Granted, I have a master's degree (albeit in International Relations, not in Bagging). But seriously, do you really need an advanced degree, or even a college diploma, to figure out how to put a shopping cart's worth of stuff into three canvas bags so that one bag does not weigh 20 pounds more than the others?
Oh, and before you politically correct types start pointing out that a lot of baggers are mentally challenged and don't know any better, let me state for the record that I am not referring to those particular baggers, who often do a better job than the seemingly non-mentally challenged.
Why do I even care (or care enough to blog about bagging)? Because I have a really bad upper back/neck/shoulder problem. (One doctor diagnosed me with early stage cervical arthritis years ago. The same doctor whose response to my months of agony was to tell me to take two Aleve and call him the next week.) And if or when I carry anything too heavy, the pressure on my upper back and neck triggers a migraine, which sidelines me for hours or sometimes days. That's why. So I am extremely careful about the bagging of groceries.
To prevent the dreaded bagging problem, my past strategy was to sweetly tell the baggers at my local Stop & Shop (and other grocery stores I frequent) to distribute the weight between bags (which I brought), because I had a bad back, and even made helpful suggestions. And I swear they would look me straight in the eye, say "sure ma'am!" and then completely ignore me. One time I was so frustrated, I rebagged several items right there at checkout.
More typically, though, I choose lanes without a bagger and tell the checkout person that I will bag my own stuff, which usually elicits a "thank you!" Or I do self checkout. But even self checkout is not so "self" anymore, as I experienced today (and on some other days).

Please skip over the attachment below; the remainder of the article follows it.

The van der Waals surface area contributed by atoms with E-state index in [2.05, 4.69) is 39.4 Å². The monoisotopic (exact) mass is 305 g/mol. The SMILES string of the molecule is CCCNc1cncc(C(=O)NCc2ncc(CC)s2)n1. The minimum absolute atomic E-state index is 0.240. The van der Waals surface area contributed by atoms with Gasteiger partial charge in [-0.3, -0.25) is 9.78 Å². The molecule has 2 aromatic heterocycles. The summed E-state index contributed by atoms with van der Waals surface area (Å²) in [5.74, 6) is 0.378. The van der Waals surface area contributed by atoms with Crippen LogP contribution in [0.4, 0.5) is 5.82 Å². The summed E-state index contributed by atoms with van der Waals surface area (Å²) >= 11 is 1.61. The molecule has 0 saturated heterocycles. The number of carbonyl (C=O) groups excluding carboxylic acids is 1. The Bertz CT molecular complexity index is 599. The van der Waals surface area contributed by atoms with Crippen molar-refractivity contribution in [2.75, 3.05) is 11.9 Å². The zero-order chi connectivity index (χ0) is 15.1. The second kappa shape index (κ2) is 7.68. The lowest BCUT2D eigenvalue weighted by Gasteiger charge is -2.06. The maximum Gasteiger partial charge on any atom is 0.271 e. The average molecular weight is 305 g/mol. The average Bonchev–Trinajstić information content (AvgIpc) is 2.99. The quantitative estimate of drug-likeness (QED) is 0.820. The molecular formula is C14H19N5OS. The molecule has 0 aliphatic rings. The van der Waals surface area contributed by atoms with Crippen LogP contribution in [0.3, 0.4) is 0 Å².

There I was, doing the early morning grocery run, rushing so I could get back to my home office in time to put my purchases away before starting in on my latest project (i.e., work), flinging my stuff through the scanner when a middle-aged male store employee came over and started to bag my stuff. "Thank you!" I sweetly said, quickly tossing him my bags, so I could return to scanning my items. In the process, I failed to mention my equal distribution request. And when I looked up a few seconds later, I saw that he had crammed all the heavy items into one bag and was staring at my third bag, which was empty, until he quickly shoved the last few remaining light items into.
I sighed inwardly, signed the pad, and hurried out, thanking the man as I passed him (while inwardly cursing him). When I got back to my car, about half a block away from prying eyes, I rearranged some of the items in hopes of saving my back some strain, asking myself "Why? Why is it that in a town full of reasonably bright, at least somewhat educated, more or less logical people, NO ONE knows how to strategically bag a bunch of groceries?"
I think the Europeans absolutely have the right idea: bring your own (preferably non-plastic) bags and bag your stuff yourself.
UPDATED 11:25 A.M.: The bad news: My interviewee just bailed on me. AGAIN. Though is supposedly going to call me later. The good news: lots of action this morning on the Puppy Cam!
UPDATED 6:59 P.M.: No headache so far, despite lugging. And I finally managed to nail down all my interviews for my next article -- and wrote another article in between interviews. Yup, pretty darn proud of myself. And all this hard work has earned me another trip to... the Puppy Cam! Gosh, they are cute. Oh, and a big THANK YOU to all the folks who weighed in on bagging (both here and offline). Still plenty of time to leave more comments, folks! Step right up!
5 minutes ago